As of Election Day, there were over 1,150 absentee ballots that had been mailed out to military and other overseas voters but had yet to be received back in the 11th Congressional District.
This past year the General Assembly changed the law to provide that if a locality is late sending out the oversees absentee ballots (which in Fairfax go to as many State Department personnel as military, many of whom vote Democratic) the deadline for return the ballot is extended. BUT Fairfax got its overseas absentee ballots out on time! So they all had to be back by close of business Tuesday. The Election office staff were bringing absentee ballots into the Central Absentee Precinct for the 11th CD throughout the day.
We also understand that officials in Prince William County rejected over 280 absentee ballots, with another 200-300 absentee ballots being rejected in Fairfax County.
Bedell’s number for Fairfax County is false. There were only 49 absentee ballots rejected there. In almost all of these cases, they were rejected because the name and addresses of the voter was not handwritten into the blanks on the statement of voter on the inside (“B”) envelope. The voter’s name and address already appear on the outside return envelope. The ballots would not have been rejected if Delegate Mark Cole (R-Fredericksburg), chairman of the House Privileges and Election Committee, had allowed SB 683 to get a floor vote in the House during the 2010 session. SB 683, which would have eliminated the need to write your name and address on the inside envelope, had passed the Virginia Senate 40-0 but never even got presented to the full P& E committee. Maybe Mr. Bedell should talk to Del. Cole.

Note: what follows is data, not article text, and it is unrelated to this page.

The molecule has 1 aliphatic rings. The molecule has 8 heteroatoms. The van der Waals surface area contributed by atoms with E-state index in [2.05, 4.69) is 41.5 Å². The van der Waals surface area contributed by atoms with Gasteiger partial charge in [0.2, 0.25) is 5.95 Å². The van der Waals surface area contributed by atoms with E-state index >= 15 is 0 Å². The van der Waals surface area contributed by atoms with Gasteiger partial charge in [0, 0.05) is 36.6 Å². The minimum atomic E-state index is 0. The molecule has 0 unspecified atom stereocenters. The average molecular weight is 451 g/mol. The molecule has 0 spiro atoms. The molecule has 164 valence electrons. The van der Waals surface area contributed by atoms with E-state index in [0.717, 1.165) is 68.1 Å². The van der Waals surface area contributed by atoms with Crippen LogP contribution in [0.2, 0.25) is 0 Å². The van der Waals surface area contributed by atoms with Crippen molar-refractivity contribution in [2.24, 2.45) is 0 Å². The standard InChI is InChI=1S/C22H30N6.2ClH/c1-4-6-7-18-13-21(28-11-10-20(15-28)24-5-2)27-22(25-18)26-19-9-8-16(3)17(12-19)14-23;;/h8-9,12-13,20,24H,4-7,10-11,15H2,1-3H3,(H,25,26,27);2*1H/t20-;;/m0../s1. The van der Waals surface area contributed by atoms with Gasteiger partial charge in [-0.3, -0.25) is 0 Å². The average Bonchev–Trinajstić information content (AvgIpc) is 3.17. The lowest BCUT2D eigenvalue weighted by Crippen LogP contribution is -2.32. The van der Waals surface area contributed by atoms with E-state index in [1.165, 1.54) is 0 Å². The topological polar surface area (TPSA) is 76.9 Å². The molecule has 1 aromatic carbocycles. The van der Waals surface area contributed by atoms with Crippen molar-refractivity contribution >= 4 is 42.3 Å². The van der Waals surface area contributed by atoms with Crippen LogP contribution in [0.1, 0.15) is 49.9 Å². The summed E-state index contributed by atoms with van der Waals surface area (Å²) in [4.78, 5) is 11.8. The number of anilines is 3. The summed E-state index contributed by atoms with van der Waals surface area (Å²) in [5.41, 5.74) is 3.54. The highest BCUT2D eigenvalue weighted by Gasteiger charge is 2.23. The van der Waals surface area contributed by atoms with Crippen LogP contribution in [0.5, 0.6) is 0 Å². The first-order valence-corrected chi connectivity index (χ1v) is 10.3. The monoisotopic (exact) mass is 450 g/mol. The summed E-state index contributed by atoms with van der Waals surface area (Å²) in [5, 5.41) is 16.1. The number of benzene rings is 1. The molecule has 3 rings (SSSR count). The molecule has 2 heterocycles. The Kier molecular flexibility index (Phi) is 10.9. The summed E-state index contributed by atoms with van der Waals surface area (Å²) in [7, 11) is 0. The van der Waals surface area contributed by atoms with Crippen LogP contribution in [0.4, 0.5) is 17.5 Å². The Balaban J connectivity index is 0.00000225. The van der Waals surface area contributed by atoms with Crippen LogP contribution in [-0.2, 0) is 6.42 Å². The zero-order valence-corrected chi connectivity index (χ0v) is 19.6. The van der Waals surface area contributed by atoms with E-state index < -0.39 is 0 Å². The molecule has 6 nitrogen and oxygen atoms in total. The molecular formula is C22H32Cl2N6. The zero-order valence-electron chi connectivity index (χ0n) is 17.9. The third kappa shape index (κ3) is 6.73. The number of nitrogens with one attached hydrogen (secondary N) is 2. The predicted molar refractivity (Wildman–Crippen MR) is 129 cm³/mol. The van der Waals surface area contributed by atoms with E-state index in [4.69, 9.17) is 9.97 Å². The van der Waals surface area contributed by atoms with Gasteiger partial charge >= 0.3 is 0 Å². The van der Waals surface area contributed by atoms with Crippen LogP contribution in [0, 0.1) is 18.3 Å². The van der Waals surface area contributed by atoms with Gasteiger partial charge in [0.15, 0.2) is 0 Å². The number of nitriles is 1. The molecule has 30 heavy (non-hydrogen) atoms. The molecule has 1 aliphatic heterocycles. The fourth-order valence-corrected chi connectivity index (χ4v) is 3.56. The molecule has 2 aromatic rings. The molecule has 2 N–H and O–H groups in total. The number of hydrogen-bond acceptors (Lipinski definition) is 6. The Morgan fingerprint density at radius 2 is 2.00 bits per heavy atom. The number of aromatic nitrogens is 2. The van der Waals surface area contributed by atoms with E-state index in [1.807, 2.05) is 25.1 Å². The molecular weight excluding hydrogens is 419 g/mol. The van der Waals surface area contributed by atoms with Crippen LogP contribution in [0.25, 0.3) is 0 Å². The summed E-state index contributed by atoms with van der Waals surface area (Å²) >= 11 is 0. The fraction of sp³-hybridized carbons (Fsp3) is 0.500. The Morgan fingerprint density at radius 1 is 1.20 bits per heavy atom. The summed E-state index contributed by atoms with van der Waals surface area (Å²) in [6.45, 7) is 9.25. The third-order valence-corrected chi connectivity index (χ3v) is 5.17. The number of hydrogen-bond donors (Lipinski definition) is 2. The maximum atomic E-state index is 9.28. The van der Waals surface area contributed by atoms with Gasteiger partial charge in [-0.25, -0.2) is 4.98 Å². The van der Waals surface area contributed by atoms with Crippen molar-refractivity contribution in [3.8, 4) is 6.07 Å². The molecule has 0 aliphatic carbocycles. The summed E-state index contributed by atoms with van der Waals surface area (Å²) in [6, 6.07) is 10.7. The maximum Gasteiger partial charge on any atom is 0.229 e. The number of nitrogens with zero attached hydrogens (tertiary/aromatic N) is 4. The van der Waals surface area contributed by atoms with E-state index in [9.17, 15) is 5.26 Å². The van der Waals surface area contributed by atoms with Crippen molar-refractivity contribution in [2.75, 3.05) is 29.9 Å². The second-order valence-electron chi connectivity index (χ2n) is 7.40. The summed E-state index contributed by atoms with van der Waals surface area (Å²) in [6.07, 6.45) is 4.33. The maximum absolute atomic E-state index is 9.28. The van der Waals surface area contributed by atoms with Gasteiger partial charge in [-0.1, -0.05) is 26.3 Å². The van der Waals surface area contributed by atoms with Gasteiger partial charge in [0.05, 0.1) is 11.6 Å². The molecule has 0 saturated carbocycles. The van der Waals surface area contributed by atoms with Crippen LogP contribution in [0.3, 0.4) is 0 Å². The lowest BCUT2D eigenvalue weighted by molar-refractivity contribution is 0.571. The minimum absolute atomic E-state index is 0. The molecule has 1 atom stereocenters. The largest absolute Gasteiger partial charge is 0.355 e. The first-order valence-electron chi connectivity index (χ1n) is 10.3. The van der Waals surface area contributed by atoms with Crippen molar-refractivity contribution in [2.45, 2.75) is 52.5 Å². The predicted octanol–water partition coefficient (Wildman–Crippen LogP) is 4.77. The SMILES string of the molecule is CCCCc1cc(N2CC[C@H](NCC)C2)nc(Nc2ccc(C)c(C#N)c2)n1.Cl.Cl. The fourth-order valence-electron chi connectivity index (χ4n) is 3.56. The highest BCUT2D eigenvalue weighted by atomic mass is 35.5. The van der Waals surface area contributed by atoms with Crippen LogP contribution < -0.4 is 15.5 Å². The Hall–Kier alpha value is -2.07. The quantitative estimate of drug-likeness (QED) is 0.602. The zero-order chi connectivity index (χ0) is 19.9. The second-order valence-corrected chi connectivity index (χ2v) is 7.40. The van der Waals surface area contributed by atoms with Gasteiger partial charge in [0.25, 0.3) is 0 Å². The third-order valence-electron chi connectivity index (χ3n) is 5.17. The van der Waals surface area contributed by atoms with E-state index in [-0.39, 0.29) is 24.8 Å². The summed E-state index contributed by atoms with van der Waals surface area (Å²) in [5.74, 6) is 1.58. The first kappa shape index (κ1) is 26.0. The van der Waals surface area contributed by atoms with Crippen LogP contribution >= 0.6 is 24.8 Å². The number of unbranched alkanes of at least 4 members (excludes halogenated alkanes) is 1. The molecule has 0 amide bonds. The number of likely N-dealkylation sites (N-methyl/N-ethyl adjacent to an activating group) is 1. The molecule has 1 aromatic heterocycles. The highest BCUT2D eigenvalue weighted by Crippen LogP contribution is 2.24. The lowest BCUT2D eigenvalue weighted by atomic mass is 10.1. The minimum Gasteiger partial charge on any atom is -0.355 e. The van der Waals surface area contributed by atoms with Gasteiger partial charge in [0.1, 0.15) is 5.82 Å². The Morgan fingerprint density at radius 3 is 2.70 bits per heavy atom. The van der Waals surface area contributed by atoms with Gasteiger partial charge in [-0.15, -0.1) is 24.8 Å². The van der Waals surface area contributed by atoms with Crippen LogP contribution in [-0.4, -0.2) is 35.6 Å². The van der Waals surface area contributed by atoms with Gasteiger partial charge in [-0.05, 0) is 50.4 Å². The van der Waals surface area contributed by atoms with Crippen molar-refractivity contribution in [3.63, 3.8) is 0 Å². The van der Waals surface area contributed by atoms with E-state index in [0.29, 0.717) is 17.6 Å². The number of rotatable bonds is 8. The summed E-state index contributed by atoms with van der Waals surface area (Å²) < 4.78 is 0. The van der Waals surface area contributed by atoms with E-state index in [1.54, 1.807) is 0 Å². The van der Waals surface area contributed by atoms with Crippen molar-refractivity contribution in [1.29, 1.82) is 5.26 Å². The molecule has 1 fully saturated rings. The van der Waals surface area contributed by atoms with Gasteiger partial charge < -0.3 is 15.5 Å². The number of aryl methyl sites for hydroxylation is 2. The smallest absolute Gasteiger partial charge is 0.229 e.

If the Republicans have a problem with the canvass process, they should take it up with their own Hans von Spakovsky, a former Bush appointee to the FEC and current Fairfax County Elections Board member who recently stated that “absentee ballots” are “really the tool of choice, of people who want to steal ballots.”
The Post also reported that “Operatives from both parties say privately that they haven’t seen any scenario by which Fimian could make up the difference in a recount.”
When the Washington Post called Edgardo Cortes, the Fairfax Registrar, to comment on Bedell’s memo, the Electoral Board recessed the closed meeting after Cortes had met with Mike Long, the Assistant County Attorney, to hear a report from Cortes in open session. He related all of the above. In the room were Hans Van Spavosky, Carol Ann Coryell, long time Republican member of the Fairfax Electoral Board and Doug Bolter, the Fairfax County Republican Party representative. All three agreed that there was no substance to Bedell’s allegations.
As we’ve seen with recent recounts, the final count changes very little and almost never changes the outcome. (See McDonnell v. Deeds in 2005, and Oleszek v. Cuccinelli in ’07.) But if Keith Fimian wants to spend taxpayer dollars on what looks to be a fool’s errand, than he is free to do so. We may have to wait until at least November 22, when the official results are certified, before we know if there will be a recount.